What is MMA?

Mixed Martial Arts is a combat art in which competitors use integrated forms of fighting to overcome their opponent in a sanctioned and supervised match.

Fouls

The following are fouls, as set out by the Iowa Athletic Commissioner:

1. Striking of any kind in the groin area.
2. Striking after the bell has terminated the round.
3. Butting the opponent with the head.
4. Biting the opponent.
5. Gouging of an eye.
6. Pulling of hair.
7. Striking an opponent with an elbow while the opponent is on the mat.
8. Striking deliberately at that part of the body over the kidneys.
9. Striking the back of the head with a closed fist.
10. Use of abusive, foul or profane language by any person associated with any contestant.
11. Failing to obey the referee.
12. Deliberately leaving the enclosed ring during the course of a fight in pursuit of another contestant.
13. Using any physical actions which may injure a contestant, except by fair sportinglike means.

Ways to Win

1. Submission by:
- Physical tap out.
- Verbal tap out.
2. TKO:
- Referee stopping the contest because a fighter isn't intelligently defending or attempting to defend.
3. Decision rendered from judges scorecards, including:
- Unanimous decision.
- Split decision.
- Majority decision.
4. Disqualification.
5. Forfeit.
6. No contest.
Trout wants this fight to be big, he said, because it will be both his debut in the sport and his swan song.

"My fiancée was pretty adamant about this being my only fight," he said. "I'm sure if she had her druthers, there would not be any cage fighting at all for me."

But Martha said she has her reasons.

"When he shows up at the ceremony all beat up, I'm the one that gets blamed for it," she said. "We were out a couple of times and the folks that hadn't seen him asked what happened. You know what his response was?"

Trout smiled.

"I didn't listen," he said.

"He's just an adrenaline junkie," Martha said. "So, what am I going to do? But my biggest ally is his daughter, who reminds him she wants a daddy that is alive."

Martha said she knows, however, that her future husband is taking as many precautions as possible.

"He's not going to be stupid about it. Because nobody loves Brett more than Brett," she said.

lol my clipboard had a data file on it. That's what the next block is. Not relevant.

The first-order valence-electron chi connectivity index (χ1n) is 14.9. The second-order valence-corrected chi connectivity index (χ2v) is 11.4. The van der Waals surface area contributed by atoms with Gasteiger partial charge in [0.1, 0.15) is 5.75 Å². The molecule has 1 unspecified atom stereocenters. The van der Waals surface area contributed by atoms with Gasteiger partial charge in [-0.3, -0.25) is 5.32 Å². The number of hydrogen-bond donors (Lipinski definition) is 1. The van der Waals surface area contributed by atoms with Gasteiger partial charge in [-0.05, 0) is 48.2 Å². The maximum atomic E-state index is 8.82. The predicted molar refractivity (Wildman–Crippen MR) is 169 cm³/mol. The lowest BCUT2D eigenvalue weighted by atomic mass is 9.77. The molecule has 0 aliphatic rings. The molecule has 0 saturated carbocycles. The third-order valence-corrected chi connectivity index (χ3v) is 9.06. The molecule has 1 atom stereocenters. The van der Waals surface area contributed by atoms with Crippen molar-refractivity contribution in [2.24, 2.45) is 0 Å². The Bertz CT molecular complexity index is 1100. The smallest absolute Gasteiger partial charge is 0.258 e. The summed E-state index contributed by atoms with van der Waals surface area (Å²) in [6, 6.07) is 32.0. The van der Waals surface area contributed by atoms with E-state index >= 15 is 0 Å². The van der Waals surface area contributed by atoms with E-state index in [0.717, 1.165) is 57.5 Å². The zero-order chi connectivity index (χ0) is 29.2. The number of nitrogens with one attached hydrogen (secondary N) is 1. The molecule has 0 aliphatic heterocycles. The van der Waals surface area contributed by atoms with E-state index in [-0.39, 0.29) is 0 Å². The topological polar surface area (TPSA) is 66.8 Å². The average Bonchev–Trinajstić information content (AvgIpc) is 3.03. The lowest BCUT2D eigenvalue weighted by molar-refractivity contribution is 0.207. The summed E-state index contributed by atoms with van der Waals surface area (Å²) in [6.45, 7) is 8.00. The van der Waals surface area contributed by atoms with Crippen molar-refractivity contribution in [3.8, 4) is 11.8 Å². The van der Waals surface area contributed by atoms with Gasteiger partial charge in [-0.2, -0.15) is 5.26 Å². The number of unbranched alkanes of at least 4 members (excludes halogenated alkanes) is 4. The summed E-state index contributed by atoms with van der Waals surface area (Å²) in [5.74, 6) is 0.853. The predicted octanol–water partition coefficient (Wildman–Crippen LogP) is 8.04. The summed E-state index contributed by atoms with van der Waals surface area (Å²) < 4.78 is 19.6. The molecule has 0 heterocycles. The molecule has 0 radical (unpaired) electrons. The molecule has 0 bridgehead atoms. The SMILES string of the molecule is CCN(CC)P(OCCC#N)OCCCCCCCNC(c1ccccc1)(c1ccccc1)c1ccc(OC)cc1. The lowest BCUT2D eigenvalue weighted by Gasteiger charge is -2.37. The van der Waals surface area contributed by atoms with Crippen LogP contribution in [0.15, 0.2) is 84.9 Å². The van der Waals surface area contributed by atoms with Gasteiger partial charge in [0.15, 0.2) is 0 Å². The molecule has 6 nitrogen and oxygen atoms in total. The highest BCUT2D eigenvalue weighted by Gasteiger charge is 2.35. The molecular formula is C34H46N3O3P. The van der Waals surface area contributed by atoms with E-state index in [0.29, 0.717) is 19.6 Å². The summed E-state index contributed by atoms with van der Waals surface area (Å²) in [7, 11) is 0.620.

Plus, she said, "he's huge."

Trout, who stands 6 feet 4 inches and weighs around 250 pounds, said his size is definitely an advantage. But at the end of the day, it will be about his training and whether he can focus in the ring when he gets that first real punch thrown in his direction.

"I'm very much looking forward to right before the bell rings and right after the bell rings," Trout said. "It's the in between that I'm not really excited about."

But this isn't a "tough man competition," Trout said, where two guys get into the ring and try to kill each other.

"The guy in the ring with you doesn't want to hurt you," he said. "He's just trying to put you in a position to where you stop the fight. It isn't a blood sport, and when you learn more about it, you see that."

As January quickly approaches, Trout still hasn't found an opponent or a venue for his fight. If he can't find anyone, he said, he'll simply step into the ring with whoever shows up to fight at a local amateur night program. Either way, Trout said, he'll be happy because win or lose the experience has gained him friends for life.

"The guys are just the best," he said. "They are all good people who want to help you in any way they can. That's the best part: getting to know them."

That's the beauty of the group that have assemble to train under Grigsby, Trout said. Everyone is "good people" who look out for one another. The added value of having a champion trainer around doesn't hurt either.

"He's easily Iowa's toughest attorney," Grigsby said. "When he goes into his fight, I'll have him ready for sure. He's going to look very good at what he does."

While technically he will be ready to fight in October, Trout said he would rather wait.

"[Chuck] said I'd be ready by October, but I want to be more than ready," he said. "If I'm only going to get one, I want to be in good shape. I could learn a lot in four months."

And when fight night finally arrives, does Trout have hopes of a long, drawn out battle that will forever be cemented in his memory?

"I want it to be quick," he said, adding, "If I get in there, hit the guy once and he's knocked out, I'm okay with that. I'll retire with a perfect record and be happy. My primary goal is not to get hurt, so I won't have any qualms about it being too fast."